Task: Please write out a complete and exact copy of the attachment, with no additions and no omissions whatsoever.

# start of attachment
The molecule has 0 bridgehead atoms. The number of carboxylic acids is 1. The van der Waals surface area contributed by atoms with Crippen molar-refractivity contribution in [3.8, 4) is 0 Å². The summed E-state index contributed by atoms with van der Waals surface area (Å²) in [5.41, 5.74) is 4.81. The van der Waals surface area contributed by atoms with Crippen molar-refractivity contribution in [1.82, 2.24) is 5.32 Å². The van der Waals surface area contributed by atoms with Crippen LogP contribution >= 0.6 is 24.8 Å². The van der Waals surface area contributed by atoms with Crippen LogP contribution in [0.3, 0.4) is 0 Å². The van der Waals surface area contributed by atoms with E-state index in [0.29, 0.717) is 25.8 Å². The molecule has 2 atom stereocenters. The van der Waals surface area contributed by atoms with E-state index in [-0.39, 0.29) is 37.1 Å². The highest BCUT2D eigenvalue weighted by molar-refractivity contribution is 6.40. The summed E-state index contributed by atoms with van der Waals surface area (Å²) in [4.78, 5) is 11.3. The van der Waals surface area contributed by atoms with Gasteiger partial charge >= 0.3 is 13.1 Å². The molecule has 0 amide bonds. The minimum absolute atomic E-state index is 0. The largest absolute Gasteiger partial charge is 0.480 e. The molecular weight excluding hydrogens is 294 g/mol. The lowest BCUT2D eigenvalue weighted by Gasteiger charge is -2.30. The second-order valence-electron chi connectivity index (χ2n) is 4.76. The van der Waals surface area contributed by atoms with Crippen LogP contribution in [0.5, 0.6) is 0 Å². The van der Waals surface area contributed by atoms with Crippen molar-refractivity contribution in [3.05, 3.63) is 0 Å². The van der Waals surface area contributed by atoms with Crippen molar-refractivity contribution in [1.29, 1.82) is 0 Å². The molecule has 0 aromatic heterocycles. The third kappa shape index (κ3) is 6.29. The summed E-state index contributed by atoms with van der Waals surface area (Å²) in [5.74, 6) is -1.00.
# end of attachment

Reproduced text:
The molecule has 0 bridgehead atoms. The number of carboxylic acids is 1. The van der Waals surface area contributed by atoms with Crippen molar-refractivity contribution in [3.8, 4) is 0 Å². The summed E-state index contributed by atoms with van der Waals surface area (Å²) in [5.41, 5.74) is 4.81. The van der Waals surface area contributed by atoms with Crippen molar-refractivity contribution in [1.82, 2.24) is 5.32 Å². The van der Waals surface area contributed by atoms with Crippen LogP contribution >= 0.6 is 24.8 Å². The van der Waals surface area contributed by atoms with Crippen LogP contribution in [0.3, 0.4) is 0 Å². The van der Waals surface area contributed by atoms with E-state index in [0.29, 0.717) is 25.8 Å². The molecule has 2 atom stereocenters. The van der Waals surface area contributed by atoms with E-state index in [-0.39, 0.29) is 37.1 Å². The highest BCUT2D eigenvalue weighted by molar-refractivity contribution is 6.40. The summed E-state index contributed by atoms with van der Waals surface area (Å²) in [4.78, 5) is 11.3. The van der Waals surface area contributed by atoms with Gasteiger partial charge >= 0.3 is 13.1 Å². The molecule has 0 amide bonds. The minimum absolute atomic E-state index is 0. The largest absolute Gasteiger partial charge is 0.480 e. The molecular weight excluding hydrogens is 294 g/mol. The lowest BCUT2D eigenvalue weighted by Gasteiger charge is -2.30. The second-order valence-electron chi connectivity index (χ2n) is 4.76. The van der Waals surface area contributed by atoms with Crippen LogP contribution in [0.5, 0.6) is 0 Å². The van der Waals surface area contributed by atoms with Crippen molar-refractivity contribution in [3.05, 3.63) is 0 Å². The van der Waals surface area contributed by atoms with Crippen molar-refractivity contribution in [1.29, 1.82) is 0 Å². The molecule has 0 aromatic heterocycles. The third kappa shape index (κ3) is 6.29. The summed E-state index contributed by atoms with van der Waals surface area (Å²) in [5.74, 6) is -1.00.